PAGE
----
Disappointing Action Plans to Address Lake Erie’s Algae Blooms
Have you heard the news yet? According to NOAA, we’re expecting to see a significant algae bloom on Lake Erie this summer.
This is bad news for anyone who wants to use the lake for swimming, fishing, or boating as stinky mats of potentially harmful algae can severely limit enjoyment of those activities. Depending on how things go (which no one can predict at this time), the algae blooms could even impact drinking water like it did in 2014 when almost 500,000 people in Toledo, OH and Pelee Island couldn’t use their water for days because of the toxic nature of the algae.
Environmental groups, including Freshwater Future, have been vocal for years about the need for all governments around Lake Erie to take action to tackle algae blooms. The blooms are mostly caused by phosphorus runoff pollution, with the largest source coming from industrial farms when rains and spring thaw wash excess manure and fertilizers into local streams and rivers that feed the lake.
In the 2012 Great Lakes Water Quality Agreement, the U.S. and Canadian governments promised to finalize action plans that would meet science-based phosphorus reduction targets by February 2018. As that deadline approaches, we are starting to see some of those plans in draft form. Here is a summary of what we know about the timelines for those plans:
- The Canada-Ontario draft action plan was released for a 75-day public comment period on March 10, 2017. Public comments are currently being reviewed and a refined final action plan is anticipated before the February 2018 deadline.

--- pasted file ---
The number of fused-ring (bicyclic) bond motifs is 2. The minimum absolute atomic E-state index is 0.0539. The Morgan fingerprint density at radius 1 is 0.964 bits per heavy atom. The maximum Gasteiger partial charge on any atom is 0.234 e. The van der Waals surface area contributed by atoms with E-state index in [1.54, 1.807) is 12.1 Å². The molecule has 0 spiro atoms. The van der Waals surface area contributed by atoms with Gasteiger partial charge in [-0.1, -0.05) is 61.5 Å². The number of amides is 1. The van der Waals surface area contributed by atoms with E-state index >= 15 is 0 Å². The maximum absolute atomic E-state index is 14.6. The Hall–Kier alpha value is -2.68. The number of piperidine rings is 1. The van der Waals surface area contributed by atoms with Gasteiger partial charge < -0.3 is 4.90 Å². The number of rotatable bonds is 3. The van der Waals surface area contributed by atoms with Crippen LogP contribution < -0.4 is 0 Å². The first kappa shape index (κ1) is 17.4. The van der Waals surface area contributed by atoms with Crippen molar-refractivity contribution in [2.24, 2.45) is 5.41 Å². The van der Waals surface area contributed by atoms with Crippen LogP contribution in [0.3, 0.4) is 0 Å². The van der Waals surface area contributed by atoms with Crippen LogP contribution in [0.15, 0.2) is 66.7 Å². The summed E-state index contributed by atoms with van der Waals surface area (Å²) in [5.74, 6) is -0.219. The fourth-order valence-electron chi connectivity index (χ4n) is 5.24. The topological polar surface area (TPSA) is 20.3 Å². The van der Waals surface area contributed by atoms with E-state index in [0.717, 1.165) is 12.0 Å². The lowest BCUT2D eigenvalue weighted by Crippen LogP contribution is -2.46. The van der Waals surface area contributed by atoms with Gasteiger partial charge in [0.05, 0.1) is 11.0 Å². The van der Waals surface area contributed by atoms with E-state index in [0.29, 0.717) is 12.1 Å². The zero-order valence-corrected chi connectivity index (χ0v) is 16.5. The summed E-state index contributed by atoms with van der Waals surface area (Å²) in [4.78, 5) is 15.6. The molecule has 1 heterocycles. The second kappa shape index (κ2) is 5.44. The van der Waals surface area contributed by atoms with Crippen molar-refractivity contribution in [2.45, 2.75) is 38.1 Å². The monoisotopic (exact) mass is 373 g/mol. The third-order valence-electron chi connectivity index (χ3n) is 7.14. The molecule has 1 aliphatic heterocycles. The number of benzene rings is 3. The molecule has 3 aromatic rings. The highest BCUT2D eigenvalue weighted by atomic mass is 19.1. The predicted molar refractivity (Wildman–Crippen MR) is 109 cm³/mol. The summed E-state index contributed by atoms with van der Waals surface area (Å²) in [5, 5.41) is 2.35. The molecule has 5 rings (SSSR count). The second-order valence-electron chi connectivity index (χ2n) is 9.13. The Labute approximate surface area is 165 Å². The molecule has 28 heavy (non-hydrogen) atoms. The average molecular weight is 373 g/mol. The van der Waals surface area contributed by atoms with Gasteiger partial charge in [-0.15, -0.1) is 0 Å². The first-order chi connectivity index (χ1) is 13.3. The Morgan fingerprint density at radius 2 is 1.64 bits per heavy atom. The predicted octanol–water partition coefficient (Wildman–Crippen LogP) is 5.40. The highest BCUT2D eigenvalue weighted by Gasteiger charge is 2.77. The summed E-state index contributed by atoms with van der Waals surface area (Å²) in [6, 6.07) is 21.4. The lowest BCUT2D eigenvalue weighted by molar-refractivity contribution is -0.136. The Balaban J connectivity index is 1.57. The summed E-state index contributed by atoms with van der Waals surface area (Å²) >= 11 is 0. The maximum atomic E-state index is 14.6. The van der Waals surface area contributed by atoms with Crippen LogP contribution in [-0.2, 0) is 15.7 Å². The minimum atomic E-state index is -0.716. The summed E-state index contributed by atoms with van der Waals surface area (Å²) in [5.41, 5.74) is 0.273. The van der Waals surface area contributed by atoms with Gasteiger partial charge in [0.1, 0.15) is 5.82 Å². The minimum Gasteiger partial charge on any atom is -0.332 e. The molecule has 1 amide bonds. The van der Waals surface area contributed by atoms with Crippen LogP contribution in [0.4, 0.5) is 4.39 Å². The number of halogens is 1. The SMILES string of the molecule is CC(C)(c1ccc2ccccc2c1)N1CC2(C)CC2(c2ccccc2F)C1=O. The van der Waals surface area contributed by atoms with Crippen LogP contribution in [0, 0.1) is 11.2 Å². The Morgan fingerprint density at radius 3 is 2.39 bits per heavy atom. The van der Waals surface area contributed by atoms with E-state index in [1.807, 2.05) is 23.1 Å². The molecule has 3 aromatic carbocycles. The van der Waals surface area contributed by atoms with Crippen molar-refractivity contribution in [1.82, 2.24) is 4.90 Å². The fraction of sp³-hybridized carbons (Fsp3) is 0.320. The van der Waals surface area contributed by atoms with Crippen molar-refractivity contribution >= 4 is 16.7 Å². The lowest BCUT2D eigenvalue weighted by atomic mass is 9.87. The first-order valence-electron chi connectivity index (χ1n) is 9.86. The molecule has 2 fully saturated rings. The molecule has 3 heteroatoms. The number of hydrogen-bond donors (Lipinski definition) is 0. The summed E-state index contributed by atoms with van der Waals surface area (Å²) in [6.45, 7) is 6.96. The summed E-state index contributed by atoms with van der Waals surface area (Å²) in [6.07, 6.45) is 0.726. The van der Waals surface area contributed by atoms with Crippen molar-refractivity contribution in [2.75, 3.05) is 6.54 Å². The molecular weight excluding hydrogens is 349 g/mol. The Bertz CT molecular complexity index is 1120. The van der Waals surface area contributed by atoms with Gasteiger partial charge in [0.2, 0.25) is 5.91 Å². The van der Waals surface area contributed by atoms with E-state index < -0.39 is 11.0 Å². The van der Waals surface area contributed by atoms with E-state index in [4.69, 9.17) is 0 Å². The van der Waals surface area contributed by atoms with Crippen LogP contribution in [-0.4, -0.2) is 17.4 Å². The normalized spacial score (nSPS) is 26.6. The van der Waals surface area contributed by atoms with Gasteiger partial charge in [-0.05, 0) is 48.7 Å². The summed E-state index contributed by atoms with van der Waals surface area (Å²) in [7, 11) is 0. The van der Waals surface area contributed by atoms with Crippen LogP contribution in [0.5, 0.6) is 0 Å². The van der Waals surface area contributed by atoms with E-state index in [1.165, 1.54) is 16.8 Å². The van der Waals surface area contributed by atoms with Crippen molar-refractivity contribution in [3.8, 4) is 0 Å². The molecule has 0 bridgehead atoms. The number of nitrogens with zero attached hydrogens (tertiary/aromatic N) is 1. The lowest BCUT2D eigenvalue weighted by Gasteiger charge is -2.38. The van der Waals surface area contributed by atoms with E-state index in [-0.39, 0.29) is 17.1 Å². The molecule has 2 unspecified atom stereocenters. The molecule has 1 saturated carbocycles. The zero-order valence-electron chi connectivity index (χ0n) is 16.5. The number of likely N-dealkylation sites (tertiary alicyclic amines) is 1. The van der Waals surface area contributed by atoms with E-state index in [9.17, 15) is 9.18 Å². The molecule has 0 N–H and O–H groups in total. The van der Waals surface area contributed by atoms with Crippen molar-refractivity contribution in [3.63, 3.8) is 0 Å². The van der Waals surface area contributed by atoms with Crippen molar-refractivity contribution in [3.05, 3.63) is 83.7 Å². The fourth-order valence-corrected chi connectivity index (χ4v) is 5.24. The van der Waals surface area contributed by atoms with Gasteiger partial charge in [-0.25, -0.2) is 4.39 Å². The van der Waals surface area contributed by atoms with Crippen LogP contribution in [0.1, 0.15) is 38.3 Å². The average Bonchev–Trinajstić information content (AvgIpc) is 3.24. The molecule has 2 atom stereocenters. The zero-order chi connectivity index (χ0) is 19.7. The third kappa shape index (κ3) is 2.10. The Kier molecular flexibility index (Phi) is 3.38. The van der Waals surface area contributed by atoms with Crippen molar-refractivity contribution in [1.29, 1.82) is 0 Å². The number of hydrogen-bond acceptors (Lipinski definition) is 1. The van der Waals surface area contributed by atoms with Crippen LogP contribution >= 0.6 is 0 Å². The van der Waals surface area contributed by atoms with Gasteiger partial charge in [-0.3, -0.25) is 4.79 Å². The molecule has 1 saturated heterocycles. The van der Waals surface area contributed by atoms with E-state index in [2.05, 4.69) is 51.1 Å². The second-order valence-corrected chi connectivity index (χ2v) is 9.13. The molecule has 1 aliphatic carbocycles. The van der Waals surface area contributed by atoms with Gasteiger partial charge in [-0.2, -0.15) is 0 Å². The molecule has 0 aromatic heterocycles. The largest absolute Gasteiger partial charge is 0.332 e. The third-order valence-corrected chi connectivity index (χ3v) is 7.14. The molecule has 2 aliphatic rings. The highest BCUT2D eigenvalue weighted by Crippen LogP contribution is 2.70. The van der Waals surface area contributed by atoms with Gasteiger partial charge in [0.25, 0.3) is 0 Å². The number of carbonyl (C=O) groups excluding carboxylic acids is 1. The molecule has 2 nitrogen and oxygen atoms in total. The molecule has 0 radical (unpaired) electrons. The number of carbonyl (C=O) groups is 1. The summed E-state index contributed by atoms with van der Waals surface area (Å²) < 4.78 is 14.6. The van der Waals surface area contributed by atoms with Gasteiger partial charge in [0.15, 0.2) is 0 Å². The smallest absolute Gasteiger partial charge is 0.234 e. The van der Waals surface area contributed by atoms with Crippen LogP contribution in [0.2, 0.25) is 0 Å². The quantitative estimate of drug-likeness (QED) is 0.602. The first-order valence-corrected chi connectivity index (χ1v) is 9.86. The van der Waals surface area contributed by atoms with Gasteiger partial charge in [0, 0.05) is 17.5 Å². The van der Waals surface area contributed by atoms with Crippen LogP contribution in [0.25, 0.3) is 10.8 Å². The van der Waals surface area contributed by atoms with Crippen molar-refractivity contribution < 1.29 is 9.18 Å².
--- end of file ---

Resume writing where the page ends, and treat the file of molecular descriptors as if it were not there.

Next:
- Ohio intends to release a draft action plan in October 2017. We have heard they intend to ask for public input.
- Pennsylvania released a draft action plan on June 12, 2017 and accommodated a 30-day public comment period.
- Indiana intends to release a draft plan in July 2017. We have no information about their public consultation plans.
- Michigan released its draft action plan on June 13, 2017 for a 30-day public comment period that ended July 14th.
- New York is not required to develop an action plan, but they are voluntarily working on watershed restoration initiatives that will reduce runoff pollution to the eastern basin.
- The US EPA is working together with four agencies and the five US states to put together an umbrella plan. They suggest a draft will be ready for public comment in July.
The timelines above are government estimates only and could easily change.
Unfortunately, the plans that we’ve seen so far fall far short of our expectations. The actions outlined in each plan will not adequately curb the runoff pollution, particularly from the agricultural sector.
Freshwater Future is working with both Canadian and US environmental organizations, farming organizations, conservation organizations and governments to advocate for strong rules that protect Lake Erie and other Great Lakes.
You can help!